Charities urged to guard against fraud

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Fraud and financial crime is rife in charities and they must do more to safeguard themselves, the National Fraud Authority is urging.

Tough measures like internal financial controls and professional financial management are needed to tackle the onslaught of crime, says the report from the NFA.

Not only are crooks from outside trying to get their hands on charity cash, but the number of staff stealing from within is also increasing.

The NFA Annual Fraud Indicator revealed:

  • 10% of charities with an income of more than £100,000 were victim of a fraud in the past year
  • The most common frauds were payment and banking fraud (47%), false accounting (15%) and identity fraud (14%)
  • 25% of charities claim someone inside the organisation had attempted a fraud in the past year

Trustees are responsible for the financial monitoring of their charities, but only 20% had controls in place to measure or prevent fraud loss.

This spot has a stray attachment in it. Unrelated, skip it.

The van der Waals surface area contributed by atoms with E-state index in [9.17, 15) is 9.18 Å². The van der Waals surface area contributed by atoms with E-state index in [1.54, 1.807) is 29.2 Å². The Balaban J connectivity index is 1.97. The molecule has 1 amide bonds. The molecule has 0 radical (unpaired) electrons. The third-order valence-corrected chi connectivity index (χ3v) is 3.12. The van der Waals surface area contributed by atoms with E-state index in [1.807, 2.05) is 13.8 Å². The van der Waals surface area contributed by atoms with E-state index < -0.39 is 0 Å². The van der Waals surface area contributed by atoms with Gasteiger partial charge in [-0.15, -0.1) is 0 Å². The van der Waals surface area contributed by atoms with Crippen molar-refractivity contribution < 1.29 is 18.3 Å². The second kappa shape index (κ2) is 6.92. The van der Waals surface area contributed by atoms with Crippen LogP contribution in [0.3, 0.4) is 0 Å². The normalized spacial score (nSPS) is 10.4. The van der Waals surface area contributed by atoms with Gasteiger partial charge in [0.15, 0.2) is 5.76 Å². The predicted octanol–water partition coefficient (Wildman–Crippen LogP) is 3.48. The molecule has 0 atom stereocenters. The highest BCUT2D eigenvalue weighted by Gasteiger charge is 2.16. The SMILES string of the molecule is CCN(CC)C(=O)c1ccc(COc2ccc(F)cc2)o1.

A recent study by professional body the Institute of Chartered Accountants of England and Wales (ICAEW) highlighted charity fraud prevention policies were weak – especially among smaller organisations.

The ICAEW also disclosed many trustees had a lack of financial management skills.

Sam Younger, Chief Executive of the Charity Commission, said: “The indicator highlights that charities are no exception to fraud. While smaller charities may sometimes feel this is not an issue they need to worry about, trustees have a responsibility to ensure proportionate anti-fraud measures are put in place.

“It’s worrying that almost a quarter of those who have been victims of fraud have suffered insider-enabled fraud, and this is a timely reminder that it does happen and it’s not always outsiders who are the culprits.

“Trustees, staff and volunteers are the people on the ground who could help stop the opportunities for fraudsters by putting some financial risk measures in place. There should be a culture of counter fraud and risk management created by the trustees and, in larger charities, senior management, who should lead by example in adhering to the charity’s internal financial controls and good practice.”

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